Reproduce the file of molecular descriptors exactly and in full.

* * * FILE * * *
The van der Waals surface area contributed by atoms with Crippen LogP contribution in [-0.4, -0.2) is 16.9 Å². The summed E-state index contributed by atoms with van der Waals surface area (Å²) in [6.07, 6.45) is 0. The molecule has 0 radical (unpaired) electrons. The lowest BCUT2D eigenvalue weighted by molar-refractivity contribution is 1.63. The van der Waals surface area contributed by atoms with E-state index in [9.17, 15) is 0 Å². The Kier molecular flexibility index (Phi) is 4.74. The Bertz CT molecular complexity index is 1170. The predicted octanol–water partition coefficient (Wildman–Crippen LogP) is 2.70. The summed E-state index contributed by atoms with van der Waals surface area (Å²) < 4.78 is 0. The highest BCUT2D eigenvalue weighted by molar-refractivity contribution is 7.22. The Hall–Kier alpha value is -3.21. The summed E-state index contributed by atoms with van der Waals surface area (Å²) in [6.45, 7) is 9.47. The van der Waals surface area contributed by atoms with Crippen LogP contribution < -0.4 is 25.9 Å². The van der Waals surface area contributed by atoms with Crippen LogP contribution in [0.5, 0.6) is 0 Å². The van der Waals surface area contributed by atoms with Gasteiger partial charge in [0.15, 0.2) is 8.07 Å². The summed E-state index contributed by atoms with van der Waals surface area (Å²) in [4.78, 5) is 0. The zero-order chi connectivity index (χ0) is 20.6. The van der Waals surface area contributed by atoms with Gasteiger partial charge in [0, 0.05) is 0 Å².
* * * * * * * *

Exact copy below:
The van der Waals surface area contributed by atoms with Crippen LogP contribution in [-0.4, -0.2) is 16.9 Å². The summed E-state index contributed by atoms with van der Waals surface area (Å²) in [6.07, 6.45) is 0. The molecule has 0 radical (unpaired) electrons. The lowest BCUT2D eigenvalue weighted by molar-refractivity contribution is 1.63. The van der Waals surface area contributed by atoms with E-state index in [9.17, 15) is 0 Å². The Kier molecular flexibility index (Phi) is 4.74. The Bertz CT molecular complexity index is 1170. The predicted octanol–water partition coefficient (Wildman–Crippen LogP) is 2.70. The summed E-state index contributed by atoms with van der Waals surface area (Å²) < 4.78 is 0. The highest BCUT2D eigenvalue weighted by molar-refractivity contribution is 7.22. The Hall–Kier alpha value is -3.21. The summed E-state index contributed by atoms with van der Waals surface area (Å²) in [6.45, 7) is 9.47. The van der Waals surface area contributed by atoms with Crippen LogP contribution < -0.4 is 25.9 Å². The van der Waals surface area contributed by atoms with Crippen LogP contribution in [0.5, 0.6) is 0 Å². The van der Waals surface area contributed by atoms with Gasteiger partial charge in [0.15, 0.2) is 8.07 Å². The summed E-state index contributed by atoms with van der Waals surface area (Å²) in [4.78, 5) is 0. The zero-order chi connectivity index (χ0) is 20.6. The van der Waals surface area contributed by atoms with Gasteiger partial charge in [0, 0.05) is 0 Å².